Clean and Renewable Energy
Figure 1 Solar energy Figure 2 Geothermal energy
As outlined in Executive Order (EO) 13693, Planning for Federal Sustainability in the Next Decade, the goal of clean and renewable energy is to promote building energy conservation, efficiency, and management by the following:
- Ensuring the total amount of building electric and thermal energy be ‘clean’ energy (accounted for by renewable electric and alternative energy).
- Installing agency-funded renewable energy on site at Federal facilities and retaining corresponding renewable energy certificates (RECs).
- Contracting for the purchase of energy that includes the installation of renewable energy on and off site.
- Purchasing electricity and corresponding RECs.
- Installing thermal renewable energy on site at Federal facilities.
- Installing combined heat and power processes on site.
- Installing fuel cell energy systems.
- Utilizing energy from small modular nuclear reactor technologies.
- Utilizing energy from a new project that includes the active capture and storage of carbon dioxide emissions associated with energy generation.
- Evaluating and implementing alternative energy approaches.
To demonstrate progress in clean and renewable energy goals and overall sustainability, NIH publishes an annual Sustainability Implementation Plan (SIP) and reports progress to their parent government agency, the Department of Health and Human Services (HHS). HHS adheres to the requirements in Section 14 of EO 13693 and publishes an annual Strategic Sustainability Performance Plan to demonstrate overall agency progress.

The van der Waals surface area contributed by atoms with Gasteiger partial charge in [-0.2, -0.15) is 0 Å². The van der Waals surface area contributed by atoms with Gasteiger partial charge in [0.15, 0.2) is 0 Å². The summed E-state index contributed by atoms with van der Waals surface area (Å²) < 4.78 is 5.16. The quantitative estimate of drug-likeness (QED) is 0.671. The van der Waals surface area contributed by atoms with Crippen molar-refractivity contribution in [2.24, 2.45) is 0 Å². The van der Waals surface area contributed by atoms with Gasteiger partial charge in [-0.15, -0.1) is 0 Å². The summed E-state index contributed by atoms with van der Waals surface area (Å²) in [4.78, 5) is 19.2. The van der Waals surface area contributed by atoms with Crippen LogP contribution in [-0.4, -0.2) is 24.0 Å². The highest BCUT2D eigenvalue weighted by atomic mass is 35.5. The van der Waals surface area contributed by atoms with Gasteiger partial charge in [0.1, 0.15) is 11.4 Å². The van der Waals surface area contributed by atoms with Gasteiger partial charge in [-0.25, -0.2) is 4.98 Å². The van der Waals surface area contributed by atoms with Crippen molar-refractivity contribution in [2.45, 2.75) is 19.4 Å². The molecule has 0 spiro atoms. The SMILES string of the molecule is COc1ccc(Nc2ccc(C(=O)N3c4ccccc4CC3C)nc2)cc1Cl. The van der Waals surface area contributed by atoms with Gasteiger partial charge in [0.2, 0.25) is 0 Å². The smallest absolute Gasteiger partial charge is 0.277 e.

Why Clean and Renewable Energy?
A clean energy revolution is taking place nationwide, underscored by the steady expansion of the U.S. renewable energy sector. The clean energy industry is expected to continue to grow rapidly in the coming years. There is tremendous economic opportunity for countries that invent, manufacture and export clean energy technologies. Responsible development of all of the rich energy resources across USA, including solar, wind, geothermal, bioenergy and water -- is an important part of President Obama’s Climate Action Plan and will help ensure America’s continued leadership in clean energy. Moving forward, the federal government will continue to drive strategic investments in the transition to a cleaner, domestic and more secure energy future.
All federal agencies, must ensure that at a minimum, a specified percentage of the total amount of building electric energy and thermal energy shall be clean energy, accounted for by renewable electric energy and alternative energy sources. There is a preference for renewable energy to be generated on site, and in addition, energy can be purchased from renewable sources.
Clean Energy Goal
E.O. 13693 3(b) requires that, at a minimum, the percentage of an agency's total electric and thermal energy accounted for by renewable and alternative energy shall be not less than: 10 % in FY 2016-17; 13 % in FY 2018-19; 16 % in FY 2020-21; 20 % in FY 2022-23; and 25 % by FY 2025.
Renewable Energy Percentage of Total Electricity Usage
E.O. 13514 required NIH to increase use of renewable energy. Further, the Energy Policy Act of 2005 requires an increase in renewable energy use such that 7.5 percent of total electricity consumption is generated by renewable energy sources for FY 2014 and beyond. E.O. 13693 increases the goal and requires that renewable energy account for not less than 10 % of total electric energy consumed by an agency in FY 2016-17; 15 % in FY 2018-19; 20 % in FY 2020-21; 25 % in FY 2022-23; and 30 % by 2025. NIH met the FY 2015 goal with an actual renewable electricity percentage of 11.5%.
Click here to view more information on how the NIH is conserving energy.
Click here to view the 2016 NIH Sustainability Implementation Plan.
Click here to view the NIH Sustainability Goal PoC list.